Civil Society Groups have rejected the Petroleum Industry bill passed by the National Assembly, which is currently going through the process of harmonization of the versions from both legislative chambers.
The CSO groups revealed that the current version of the Petroleum Industry Bill failed to address community, economic and environmental concerns, stressing that the entire PIB expresses no intention for moving Nigerian away from dependence on fossils.
The groups: We the People, Corporate Accountability and Public Participation Africa, CAPPA; Health of Mother Earth Foundation, HOMEF; and Environmental Rights Action/Friends of the Earth Nigeria, ERA/FoEN expressed their worries over the PIB during a press briefing held in Lagos.
Ken Henshaw, Executive Director, We the People, while sharing the grievances of the groups about the PIB noted that, “it is noteworthy that the entire PIB expresses no intention for moving Nigerian away from dependence on fossils.
“At a time when the world is moving away from crude oil, the PIB is planning to make more investments in that regard. This indicates that the government is not keeping in tandem with global trends. The provisions and proposals in the PIB are also indicative of the fact the Nigerian government is unperturbed by concerns of global warming and climate change.”
He stressed that, “the PIB presents a rare opportunity to reform the management of the oil and gas sector in Nigeria. But it also presents an opportunity to transform the footprints of oil extraction in host communities, to invest in clean energy, wean the country from fossil dependence and combat years of pollution and neglect.
“The PIB also ignores the extreme harm inflicted on the Niger Delta and says nothing about a region-wide environmental remediation effort which ought to start now. The Bill passed by both chambers of the National Assembly have done none of the above.”
Henshaw also noted that, “besides the paltry 3 of 5 percent earmarked for host communities, we consider this provision in the Bill a clear indication that the PIB intends to continue the historical treatment of host communities as oil colonies and sacrifice zones under the control of profiteering companies. It also indicates that the government still holds the erroneous and unfortunate view that communities where crude oil is extracted from do not have the capacity to direct their affairs.”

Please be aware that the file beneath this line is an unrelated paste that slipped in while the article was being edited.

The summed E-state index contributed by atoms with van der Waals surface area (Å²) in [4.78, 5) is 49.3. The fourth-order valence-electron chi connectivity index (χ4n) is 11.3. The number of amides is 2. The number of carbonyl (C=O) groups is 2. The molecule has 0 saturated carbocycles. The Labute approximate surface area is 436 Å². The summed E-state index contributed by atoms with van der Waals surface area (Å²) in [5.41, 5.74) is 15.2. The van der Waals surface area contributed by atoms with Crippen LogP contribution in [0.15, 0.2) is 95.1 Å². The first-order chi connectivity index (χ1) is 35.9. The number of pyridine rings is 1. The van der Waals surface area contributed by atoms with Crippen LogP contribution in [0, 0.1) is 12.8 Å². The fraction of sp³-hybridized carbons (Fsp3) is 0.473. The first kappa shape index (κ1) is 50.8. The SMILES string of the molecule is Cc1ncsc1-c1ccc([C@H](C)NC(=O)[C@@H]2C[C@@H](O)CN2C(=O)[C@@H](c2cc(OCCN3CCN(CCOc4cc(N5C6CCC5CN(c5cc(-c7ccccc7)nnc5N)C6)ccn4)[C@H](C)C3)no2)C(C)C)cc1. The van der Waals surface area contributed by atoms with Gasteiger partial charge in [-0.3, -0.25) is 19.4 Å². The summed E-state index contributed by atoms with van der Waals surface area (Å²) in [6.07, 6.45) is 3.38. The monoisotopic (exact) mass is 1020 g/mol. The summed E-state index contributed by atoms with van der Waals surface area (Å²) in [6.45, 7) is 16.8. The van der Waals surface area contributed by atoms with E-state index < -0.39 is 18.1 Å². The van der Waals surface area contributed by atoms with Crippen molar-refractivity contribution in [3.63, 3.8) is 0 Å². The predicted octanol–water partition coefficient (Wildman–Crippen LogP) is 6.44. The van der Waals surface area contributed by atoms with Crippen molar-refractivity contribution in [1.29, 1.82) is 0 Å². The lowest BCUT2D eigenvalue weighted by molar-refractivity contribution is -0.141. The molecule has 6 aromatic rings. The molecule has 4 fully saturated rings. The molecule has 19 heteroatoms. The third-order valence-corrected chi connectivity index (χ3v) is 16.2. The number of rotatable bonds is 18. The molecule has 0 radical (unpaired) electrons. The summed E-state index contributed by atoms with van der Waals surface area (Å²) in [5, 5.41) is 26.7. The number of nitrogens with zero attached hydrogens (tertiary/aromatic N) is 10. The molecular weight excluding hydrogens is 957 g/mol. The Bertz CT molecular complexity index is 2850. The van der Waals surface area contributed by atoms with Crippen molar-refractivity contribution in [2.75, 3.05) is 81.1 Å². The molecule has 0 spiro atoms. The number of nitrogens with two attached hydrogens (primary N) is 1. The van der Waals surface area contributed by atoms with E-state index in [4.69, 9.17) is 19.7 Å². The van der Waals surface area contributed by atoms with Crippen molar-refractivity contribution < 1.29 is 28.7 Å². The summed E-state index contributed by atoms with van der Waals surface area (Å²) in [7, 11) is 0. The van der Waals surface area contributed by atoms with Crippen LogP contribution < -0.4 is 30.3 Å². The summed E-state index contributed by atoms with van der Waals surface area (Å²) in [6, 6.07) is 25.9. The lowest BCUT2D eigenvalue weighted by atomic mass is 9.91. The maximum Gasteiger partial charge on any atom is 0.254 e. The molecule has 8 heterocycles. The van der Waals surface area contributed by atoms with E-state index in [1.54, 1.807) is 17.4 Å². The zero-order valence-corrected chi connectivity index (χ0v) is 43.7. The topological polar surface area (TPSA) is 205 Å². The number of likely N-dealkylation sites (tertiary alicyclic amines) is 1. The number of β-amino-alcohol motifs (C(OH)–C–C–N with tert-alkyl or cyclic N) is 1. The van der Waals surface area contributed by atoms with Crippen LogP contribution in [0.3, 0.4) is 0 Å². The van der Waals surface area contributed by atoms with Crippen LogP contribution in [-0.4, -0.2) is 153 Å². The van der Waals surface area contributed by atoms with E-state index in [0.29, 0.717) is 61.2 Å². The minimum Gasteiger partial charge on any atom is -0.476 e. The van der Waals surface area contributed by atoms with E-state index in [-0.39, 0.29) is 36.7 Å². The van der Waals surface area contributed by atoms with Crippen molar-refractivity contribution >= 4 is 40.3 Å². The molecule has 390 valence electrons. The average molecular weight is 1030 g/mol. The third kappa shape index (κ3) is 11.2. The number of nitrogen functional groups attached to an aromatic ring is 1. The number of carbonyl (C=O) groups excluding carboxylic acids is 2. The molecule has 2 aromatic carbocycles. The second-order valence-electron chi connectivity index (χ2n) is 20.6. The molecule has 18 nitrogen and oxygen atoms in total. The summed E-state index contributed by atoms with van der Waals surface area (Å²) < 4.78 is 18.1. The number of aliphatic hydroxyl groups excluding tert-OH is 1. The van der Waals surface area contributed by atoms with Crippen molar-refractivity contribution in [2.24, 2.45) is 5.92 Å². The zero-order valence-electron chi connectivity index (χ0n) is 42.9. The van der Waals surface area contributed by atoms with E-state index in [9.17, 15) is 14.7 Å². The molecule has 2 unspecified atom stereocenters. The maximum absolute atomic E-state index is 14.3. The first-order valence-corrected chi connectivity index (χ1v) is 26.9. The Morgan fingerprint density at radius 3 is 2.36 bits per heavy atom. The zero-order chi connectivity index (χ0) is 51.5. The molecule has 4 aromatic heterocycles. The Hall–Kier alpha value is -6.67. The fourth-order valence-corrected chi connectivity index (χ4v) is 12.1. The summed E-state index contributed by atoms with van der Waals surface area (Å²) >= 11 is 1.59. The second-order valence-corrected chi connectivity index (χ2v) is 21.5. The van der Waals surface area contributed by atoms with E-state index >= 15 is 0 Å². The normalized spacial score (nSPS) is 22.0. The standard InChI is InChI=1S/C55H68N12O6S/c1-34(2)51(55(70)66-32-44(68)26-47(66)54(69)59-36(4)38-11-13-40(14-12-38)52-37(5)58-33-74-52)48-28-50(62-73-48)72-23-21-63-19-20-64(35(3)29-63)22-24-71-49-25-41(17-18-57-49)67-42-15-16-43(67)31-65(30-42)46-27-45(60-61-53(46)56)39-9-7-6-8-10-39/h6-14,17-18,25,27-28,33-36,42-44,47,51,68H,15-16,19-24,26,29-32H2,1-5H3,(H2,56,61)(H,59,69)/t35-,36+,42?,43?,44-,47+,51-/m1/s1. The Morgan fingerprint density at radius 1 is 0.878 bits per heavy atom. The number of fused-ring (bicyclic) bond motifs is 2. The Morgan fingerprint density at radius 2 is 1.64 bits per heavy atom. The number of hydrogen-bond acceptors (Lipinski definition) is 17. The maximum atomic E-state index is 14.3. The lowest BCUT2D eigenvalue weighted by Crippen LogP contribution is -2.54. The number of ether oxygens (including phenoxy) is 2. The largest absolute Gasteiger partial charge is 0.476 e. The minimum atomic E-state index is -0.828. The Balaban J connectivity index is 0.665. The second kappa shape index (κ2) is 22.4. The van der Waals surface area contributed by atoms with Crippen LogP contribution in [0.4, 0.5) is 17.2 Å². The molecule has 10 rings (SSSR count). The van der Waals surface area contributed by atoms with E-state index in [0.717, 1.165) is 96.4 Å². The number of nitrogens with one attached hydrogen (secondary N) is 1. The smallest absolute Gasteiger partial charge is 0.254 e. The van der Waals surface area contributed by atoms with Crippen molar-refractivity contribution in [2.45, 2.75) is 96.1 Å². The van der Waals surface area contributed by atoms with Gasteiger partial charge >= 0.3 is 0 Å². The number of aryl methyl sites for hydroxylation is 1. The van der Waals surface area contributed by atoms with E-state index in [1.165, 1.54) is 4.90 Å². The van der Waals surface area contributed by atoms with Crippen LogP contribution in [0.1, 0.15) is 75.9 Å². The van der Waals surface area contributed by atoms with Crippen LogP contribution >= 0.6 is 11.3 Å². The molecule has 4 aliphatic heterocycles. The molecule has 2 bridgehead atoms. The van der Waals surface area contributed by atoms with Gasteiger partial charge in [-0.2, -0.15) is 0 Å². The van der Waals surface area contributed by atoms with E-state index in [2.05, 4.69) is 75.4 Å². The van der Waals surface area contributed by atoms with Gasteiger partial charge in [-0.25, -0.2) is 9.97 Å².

The groups thereafter recommended that the harmonization of the PIB must provide that, “Host Communities Trust be incorporated and governed by members of each host community,” adding that, “contrary to what is in the PIB currently, the oil companies should not be the ones to determine who is a host community.”
The groups also recommend “the introduction of a clause which affirms the outlawing of gas flaring and requires that offenders pay the full economic cost of the flared gas as well as the related health and environmental costs.
“It should ensure that gas flare fines are invested in the host communities’ funds and an Environmental Remediation Fund. It is recommended that the discretionary powers given to the Commission to determine how much is paid as penalty for gas flaring be removed. The regulations should clearly peg the fines for violation as stated above.
“It is also recommended that the PIB places a definite date to end gas flaring, and provide a framework to review each company milestone towards achieving the flare out target; as well as establish definite ‘non fines’ sanctions for violations of milestones.
“It is equally recommended that grounds for exemption on gas flaring should be made more explicit, including for such reasons as ‘strategic operational reasons. Timeframes for such exemptions should also be expressly stated.”
On his part, Barr Chima Williams, Acting Executive Director, ERA/FoEN, advised that the National Assembly adopts the recommendations of the CSO group because, “a bad PIB is worse than a no PIB.”
Aderonke Ige, Associate Director, CAPPA, expressed concerns over the bulkiness of the bill, which she said is an attempt to deter people having a full understanding of the content of the bill.